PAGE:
Months (Ọnwa) 
Gregorian equivalent
Ọnwa Mbụ (AW-wah MM-BOO
3rd week of February
Ọnwa Abuọ (AW-wah AH-bu-wor
March
Ọnwa Ife Eke (AW-wah EE-fay AY-KAY
April
Ọnwa Anọ (AW-wah AH-nor
May
Ọnwa Agwụ (AW-wah AH-goo
June
Ọnwa Ifejiọkụ (AW-wah EE-fay-jee-OR-koo
July
Ọnwa Alọm Chi (AW-wah AH-LOHM chi
August to early September
Ọnwa Ilo Mmụọ (AW-wah EE-low MM-MORE
Late September
Ọnwa Ana (AW-wah AH-NAH
October
Ọnwa Okike (AW-wah OH-kee-kay
Early November
Ọnwa Ajana (AW-wah AH-jah-nah
Late November
Ọnwa Ede Ajana (AW-wah AY-DAY ah-jah nah
Late November to December
Ọnwa Ụzọ Alụsị (AW-wah oo-ZOR AH-LUH-SEE
January to Early February


The Gregorian calendar is translated into Igbo either by naming the twelve months by their position in the calendar, or by using loan words from English.

January 
Ọnwa Mbụ, Januari (AW-WAH OH-too, JAH-noo-wa-ree)
February 
Ọnwa Abuọ, Febureri (AW-WAH ah-BWORE, FEH-boo-way-ree)
March 
Ọnwa Àtọ, Machi (AW-WAH ah-TOH, MAH-chi)
April 
Ọnwa Ànȯ, Eprulu (AW-WAH ah-NORE, AY-prool-oo)
May 
Ọnwa Ise, Me (AW-WAH ee-SAY, MEH)
June 
Ọnwa Ishii, Jun (AW-WAH EE-SHE-e, JOON)
July 
Ọnwa Asaa, Julai (AW-WAH ah-SAH-ah, JOO-lai)
August 
Ọnwa Asatọ, Ogost (AW-WAH ah-SAH-toh, AW-gost)
September 
Ọnwa Itoolu, Seputemba (AW-WAH ee-TOE-LOO, SEP-tehm-BAH)
October 
Ọnwa Iri, Oktoba (AW-WAH ee-REE, OK-toe-BAH)
November 
Ọnwa Iri na Ótu, Novemba (AW-WAH ee-REE nah OH-too, NO-vehm-BAH)
December 
Ọnwa Iri na Abuọ, Disemba (AW-WAH ee-REE nah ah-BWORE, DEE-sem-bah)

Seasons

There are only two seasons in the Igbo homeland; the dry season and the rainy season. There is also a dusty trade wind known as harmattan throughout west Africa.

Rainy season 
Ùdù mmíri (oo-doo MM-MEE-REE)
Dry season 
Ọkọchì (aw-koh-chee)
harmattan 
ugụlụ (OO-goo-loo)

Writing time and date

The Igbo have adopted the Western way of writing the time and date, most of the times dates are written as they would in English speaking country's (dd/mm/yyyy). These are soome of the terms for date and time in Igbo.

Year 
Áfọr (AH-fore)
Decade 
Afọr iri (AH-fore ee-REE)
Century 
ọchié (oh-CHEE-yeah)

Colors

colour attribute, emit 
chä (CHAH)
It is... 
Ọ dị... (AW dee)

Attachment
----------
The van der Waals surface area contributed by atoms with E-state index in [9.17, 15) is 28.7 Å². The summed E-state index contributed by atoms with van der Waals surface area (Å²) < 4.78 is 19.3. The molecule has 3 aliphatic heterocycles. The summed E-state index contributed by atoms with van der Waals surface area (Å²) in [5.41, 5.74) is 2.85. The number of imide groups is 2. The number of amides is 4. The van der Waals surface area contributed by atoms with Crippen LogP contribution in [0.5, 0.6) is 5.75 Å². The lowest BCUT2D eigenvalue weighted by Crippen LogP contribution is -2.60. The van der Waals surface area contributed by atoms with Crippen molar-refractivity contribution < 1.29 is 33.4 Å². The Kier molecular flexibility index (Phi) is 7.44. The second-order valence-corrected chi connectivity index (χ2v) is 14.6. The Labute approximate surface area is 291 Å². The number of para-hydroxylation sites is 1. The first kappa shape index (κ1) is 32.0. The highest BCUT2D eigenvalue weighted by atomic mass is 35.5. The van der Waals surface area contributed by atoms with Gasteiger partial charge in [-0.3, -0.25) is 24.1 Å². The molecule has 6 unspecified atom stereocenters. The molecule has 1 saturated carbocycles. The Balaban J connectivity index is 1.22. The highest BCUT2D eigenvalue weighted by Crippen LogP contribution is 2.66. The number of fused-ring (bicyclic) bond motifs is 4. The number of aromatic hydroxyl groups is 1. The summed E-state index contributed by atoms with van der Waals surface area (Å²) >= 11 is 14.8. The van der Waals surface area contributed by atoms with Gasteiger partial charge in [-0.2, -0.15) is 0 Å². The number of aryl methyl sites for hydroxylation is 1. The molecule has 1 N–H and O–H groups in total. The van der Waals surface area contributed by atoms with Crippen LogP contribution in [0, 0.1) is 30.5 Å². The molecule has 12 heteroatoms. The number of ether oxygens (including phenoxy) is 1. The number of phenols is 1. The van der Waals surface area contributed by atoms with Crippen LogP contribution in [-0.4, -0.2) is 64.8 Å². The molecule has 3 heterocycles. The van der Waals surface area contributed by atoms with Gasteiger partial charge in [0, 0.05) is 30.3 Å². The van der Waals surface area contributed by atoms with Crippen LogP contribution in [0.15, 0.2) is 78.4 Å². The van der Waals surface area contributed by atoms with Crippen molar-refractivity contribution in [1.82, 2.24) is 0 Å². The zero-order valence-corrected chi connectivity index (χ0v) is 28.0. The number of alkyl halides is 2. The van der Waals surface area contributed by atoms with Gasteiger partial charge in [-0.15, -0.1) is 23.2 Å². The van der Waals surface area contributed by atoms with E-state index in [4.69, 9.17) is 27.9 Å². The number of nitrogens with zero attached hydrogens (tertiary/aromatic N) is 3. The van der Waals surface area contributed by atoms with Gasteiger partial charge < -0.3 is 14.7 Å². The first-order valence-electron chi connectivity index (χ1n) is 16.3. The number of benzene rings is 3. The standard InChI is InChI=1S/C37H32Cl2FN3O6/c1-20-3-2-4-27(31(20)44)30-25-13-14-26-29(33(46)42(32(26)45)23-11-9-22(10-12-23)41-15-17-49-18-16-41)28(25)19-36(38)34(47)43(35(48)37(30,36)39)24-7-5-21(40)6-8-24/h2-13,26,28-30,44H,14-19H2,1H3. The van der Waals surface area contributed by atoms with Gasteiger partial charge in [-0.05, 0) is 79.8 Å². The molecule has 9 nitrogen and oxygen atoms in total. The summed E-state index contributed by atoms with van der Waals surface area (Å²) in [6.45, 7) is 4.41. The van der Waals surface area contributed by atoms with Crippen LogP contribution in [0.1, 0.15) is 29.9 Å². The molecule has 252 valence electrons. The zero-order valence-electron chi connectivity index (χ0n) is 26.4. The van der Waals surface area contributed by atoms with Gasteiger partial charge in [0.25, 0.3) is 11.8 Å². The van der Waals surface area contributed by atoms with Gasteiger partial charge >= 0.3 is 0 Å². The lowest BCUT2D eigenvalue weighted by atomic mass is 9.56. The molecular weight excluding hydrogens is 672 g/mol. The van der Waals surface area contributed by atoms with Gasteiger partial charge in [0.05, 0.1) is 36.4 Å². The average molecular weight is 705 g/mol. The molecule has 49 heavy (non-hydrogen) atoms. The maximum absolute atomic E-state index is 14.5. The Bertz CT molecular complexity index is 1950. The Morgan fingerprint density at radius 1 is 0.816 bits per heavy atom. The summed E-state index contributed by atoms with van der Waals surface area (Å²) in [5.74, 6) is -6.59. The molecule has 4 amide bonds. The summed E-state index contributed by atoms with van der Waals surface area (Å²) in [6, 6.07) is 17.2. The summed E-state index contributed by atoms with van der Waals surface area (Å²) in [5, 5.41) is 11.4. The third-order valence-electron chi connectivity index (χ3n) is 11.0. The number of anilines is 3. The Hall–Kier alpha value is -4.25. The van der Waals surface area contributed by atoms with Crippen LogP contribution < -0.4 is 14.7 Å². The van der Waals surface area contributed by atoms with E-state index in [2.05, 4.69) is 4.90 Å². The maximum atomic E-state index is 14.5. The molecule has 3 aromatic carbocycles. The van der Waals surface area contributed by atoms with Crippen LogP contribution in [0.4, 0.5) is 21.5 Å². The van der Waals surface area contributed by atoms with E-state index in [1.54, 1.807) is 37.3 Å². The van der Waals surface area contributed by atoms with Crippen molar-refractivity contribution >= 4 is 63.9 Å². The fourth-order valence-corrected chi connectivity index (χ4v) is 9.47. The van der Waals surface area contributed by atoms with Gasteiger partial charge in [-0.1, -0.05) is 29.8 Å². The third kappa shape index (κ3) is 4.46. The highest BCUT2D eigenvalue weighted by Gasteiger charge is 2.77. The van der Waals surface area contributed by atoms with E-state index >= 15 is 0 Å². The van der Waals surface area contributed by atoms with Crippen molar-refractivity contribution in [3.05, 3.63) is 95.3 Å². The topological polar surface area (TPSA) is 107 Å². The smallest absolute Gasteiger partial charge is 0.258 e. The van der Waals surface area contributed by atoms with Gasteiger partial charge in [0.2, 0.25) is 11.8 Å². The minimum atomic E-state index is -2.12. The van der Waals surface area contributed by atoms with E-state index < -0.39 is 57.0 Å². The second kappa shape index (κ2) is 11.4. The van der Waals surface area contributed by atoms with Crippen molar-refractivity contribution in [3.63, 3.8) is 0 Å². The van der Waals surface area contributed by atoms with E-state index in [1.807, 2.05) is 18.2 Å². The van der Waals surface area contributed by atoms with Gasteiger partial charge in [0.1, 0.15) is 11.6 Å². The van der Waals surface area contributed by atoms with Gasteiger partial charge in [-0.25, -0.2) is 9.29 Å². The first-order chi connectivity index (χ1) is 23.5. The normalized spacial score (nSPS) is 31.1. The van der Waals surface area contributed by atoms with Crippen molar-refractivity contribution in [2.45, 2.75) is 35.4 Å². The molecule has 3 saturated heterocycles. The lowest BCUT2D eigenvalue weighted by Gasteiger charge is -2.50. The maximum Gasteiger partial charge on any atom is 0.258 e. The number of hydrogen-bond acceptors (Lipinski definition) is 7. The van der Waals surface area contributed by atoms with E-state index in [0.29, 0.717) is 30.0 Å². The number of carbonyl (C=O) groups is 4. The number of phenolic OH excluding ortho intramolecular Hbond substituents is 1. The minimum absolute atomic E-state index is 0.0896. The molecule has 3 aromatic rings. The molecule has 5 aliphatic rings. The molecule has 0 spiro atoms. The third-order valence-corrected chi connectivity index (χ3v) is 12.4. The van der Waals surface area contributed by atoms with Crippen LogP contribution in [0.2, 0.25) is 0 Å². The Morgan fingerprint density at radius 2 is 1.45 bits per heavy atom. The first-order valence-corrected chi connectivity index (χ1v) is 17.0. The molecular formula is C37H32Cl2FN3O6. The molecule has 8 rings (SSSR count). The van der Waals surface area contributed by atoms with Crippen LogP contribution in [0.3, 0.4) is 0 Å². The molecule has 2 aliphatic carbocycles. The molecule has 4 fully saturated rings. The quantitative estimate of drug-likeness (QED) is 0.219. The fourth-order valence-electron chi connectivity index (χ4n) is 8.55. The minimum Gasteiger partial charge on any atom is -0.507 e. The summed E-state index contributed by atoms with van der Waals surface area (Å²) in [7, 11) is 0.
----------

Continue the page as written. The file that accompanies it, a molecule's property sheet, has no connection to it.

It is coloured... 
Ọ nà chá... (AW na chah)
black 
oji (oh-JEE)
white 
ọchá (aw-CHA)
gray 
ntụ ntụ, gre (in-TOO in-TOO, GREY)
red 
üfie (oo-fi-YEAH)
blue 
otánjèlè (sort of cosmetics), blu (AW-TAHN-jeh-leh, BLOO)
yellow 
édo, ògùlù, yélo (EY-doe, OH-goo-loo, YEAR-loe)
green 
ọchá ndù (AW-cha in-doo)
orange 
ọchá mmanu mmanu, Orenji (AW-cha MM-MAH-NOO MM-MAH-NOO, OH-rehn-jee)
purple 
òdòdò (oh-doe-doe)
brown 
àkpammanụ, brawnu (AKH-pah-im-manu, BROW-noo)

Family

Father 
Nnà, Mpá (NN-nah, mm-PAH)
Mother 
Nne, Mmá (NN-neh, mm-MAH)
Older Brother 
Nwannem nwoke (WAHN-NEM woah-kay)
Older Sister 
Nwannem nwanyi (WAHN-NEM WAHN-yee)
Younger Brother 
Nwannem nwoke ntà (WAHN-NEM woah-kay NN-tah)
Younger Sister 
Nwannem nwanyi ntà (WAHN-NEM WAHN-yee NN-tah)
Grandfather 
Nna nna/nne (NN-nah NN-nah/NN-NEH)
Grandmother 
Nne nne (NN-NEH-NN-NEH)
Uncle 
dédè (DEH-deh)
Aunt 
àntí (ahn-TEE)
Husband 
Dí (DEE)
Wife 
Nwunyè (WEE-yeah)
Son 
Nwam nwoke (WAHM woah-kay)
Daughter 
Nwam nwanyi (WAHM WAHN-yee)
First Son 
Ókpárá (OK-PAH-RAH)
First Daughter 
Àdá (ah-DAH)
Last child 
Ọdụdụ nwa (aw-DOO-DOO wah)
Grandchild 
nwa nwa (WAH-WAH)
In-law 
Ọgọ (aw-goh)

Transportation

Bus and train

How much is a ticket to _____? 
Égó òlé ka tiketi di nke na ga _____? (AY-GO oh-LEY kah tee-keh-tee dih in-KAY nah gah)
One ticket to _____, please. 
Nyem ótù tiket nke na ga _____, biko. (YEHM OH-too TEE-keht in-KAY NAH GAH _____, BEE-COE)
Where does this train/bus go? 
Ébé òlé ka ụgbo igwẹ/bosu nka na ga? (AY-BOW-LAY kah oog-bow EE-GWEH/BOR-soo in-KAH nah GAH)
Where is the train/bus to _____? 
Ébé òlé ka ụgbo igwẹ/bosu dị, nke na ga _____? (AY-BOW-LAY kah oog-bow EE-GWEH/BOR-soo dee, in-KAY NAH GAH _____?)
Does this train/bus stop in _____? 
Ụgbo igwẹ/bosu nka, ọ nà kúshí na _____? (oog-bow EE-GWEH/BOR-soo in-KAH, aw nah KOO-SHEE nah _____?)
When does the train/bus for _____ leave? 
Mgbe òle ka ụgbo igwẹ/bosu nke na ga _____? nà fú? (mm-beh OH-LAY kah oog-bow EE-GWEH/BOR-su in-KAY nah GAHH _____?)
When will this train/bus arrive in _____? 
Mgbe òle ka ụgbo igwẹ/bosu nkè gi ru _____? (mm-beh OH-LAY kah oog-bow EE-GWEH/BOR-su in-KAY GEE- ROO _____?)

Directions

up 
élú (AY-LOO)
down 
nàlà (nah-lah)
atop 
nà élú (nah AY-LOO)
under 
okpúrù (oak-KPOO-roo)
front 
nà íshí, nà ihü (nah EE-SHEE, nah EE-HUE)
back 
nà àzú (nah-ZOO)
How do I get to _____ ? 
Òtùóle kam gi ruo ______? (oh-too-OH-LAY kahm GEE-ROW)
...the train station? 
...ébé ụgbo igwẹ nà kúshí? (AY-BAY oohg-BOW EE-gweh nah KOO-SHEE?)
...the bus station? 
...ébé bos steshon? (AY-BAY BOS STAY-shun?)
...the airport? 
... epot? (EH-pot?)
...downtown? 
...àzú obodo? (ah-ZOO oh-bow-doe)
...the youth hostel? 
...ụlọ úmù ndi yut? (ooh-loh OO-moo IN-DEE YOO-t)
...the _____ hotel? 
...ébé hotel _____ ? (AY-BAY hoe-tell)
...the American/Canadian/Australian/British consulate? 
...ébé ndi mbiàmbiá Amerika/Kanada/Ostrailia/Briten? (AY-BAY IN-DEE mm-byah-BYAH...)
Where are there a lot of... 
Ébé olé kà Í gí nwétá óké... (AY-BAY oh-LAY kah EE GEE WEH-TAH O-KAY)
...hotels? 
...ébém gi hï? (AY-BEHM GEE HEE)
...restaurants? 
...úlọ nri? (OOH-loh in-REE)
...bars?